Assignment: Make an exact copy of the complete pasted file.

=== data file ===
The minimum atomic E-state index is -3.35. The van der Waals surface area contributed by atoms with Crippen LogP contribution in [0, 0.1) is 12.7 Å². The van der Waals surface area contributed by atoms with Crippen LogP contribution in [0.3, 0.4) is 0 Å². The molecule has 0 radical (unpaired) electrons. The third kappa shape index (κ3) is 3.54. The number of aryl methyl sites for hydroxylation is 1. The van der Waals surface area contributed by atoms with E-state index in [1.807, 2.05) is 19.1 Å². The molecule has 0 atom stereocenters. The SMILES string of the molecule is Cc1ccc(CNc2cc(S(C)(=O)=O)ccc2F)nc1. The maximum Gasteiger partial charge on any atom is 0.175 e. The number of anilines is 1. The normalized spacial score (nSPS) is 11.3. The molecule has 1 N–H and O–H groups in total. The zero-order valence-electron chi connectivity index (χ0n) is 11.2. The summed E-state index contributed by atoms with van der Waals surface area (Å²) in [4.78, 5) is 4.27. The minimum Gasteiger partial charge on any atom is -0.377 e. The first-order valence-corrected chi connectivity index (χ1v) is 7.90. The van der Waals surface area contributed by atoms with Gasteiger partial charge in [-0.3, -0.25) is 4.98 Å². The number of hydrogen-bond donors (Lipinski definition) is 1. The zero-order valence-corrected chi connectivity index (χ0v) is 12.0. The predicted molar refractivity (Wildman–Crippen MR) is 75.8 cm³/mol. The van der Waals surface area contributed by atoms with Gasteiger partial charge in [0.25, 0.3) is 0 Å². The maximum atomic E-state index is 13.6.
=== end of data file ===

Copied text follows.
The minimum atomic E-state index is -3.35. The van der Waals surface area contributed by atoms with Crippen LogP contribution in [0, 0.1) is 12.7 Å². The van der Waals surface area contributed by atoms with Crippen LogP contribution in [0.3, 0.4) is 0 Å². The molecule has 0 radical (unpaired) electrons. The third kappa shape index (κ3) is 3.54. The number of aryl methyl sites for hydroxylation is 1. The van der Waals surface area contributed by atoms with E-state index in [1.807, 2.05) is 19.1 Å². The molecule has 0 atom stereocenters. The SMILES string of the molecule is Cc1ccc(CNc2cc(S(C)(=O)=O)ccc2F)nc1. The maximum Gasteiger partial charge on any atom is 0.175 e. The number of anilines is 1. The normalized spacial score (nSPS) is 11.3. The molecule has 1 N–H and O–H groups in total. The zero-order valence-electron chi connectivity index (χ0n) is 11.2. The summed E-state index contributed by atoms with van der Waals surface area (Å²) in [4.78, 5) is 4.27. The minimum Gasteiger partial charge on any atom is -0.377 e. The first-order valence-corrected chi connectivity index (χ1v) is 7.90. The van der Waals surface area contributed by atoms with Gasteiger partial charge in [-0.3, -0.25) is 4.98 Å². The number of hydrogen-bond donors (Lipinski definition) is 1. The zero-order valence-corrected chi connectivity index (χ0v) is 12.0. The predicted molar refractivity (Wildman–Crippen MR) is 75.8 cm³/mol. The van der Waals surface area contributed by atoms with Gasteiger partial charge in [0.25, 0.3) is 0 Å². The maximum atomic E-state index is 13.6.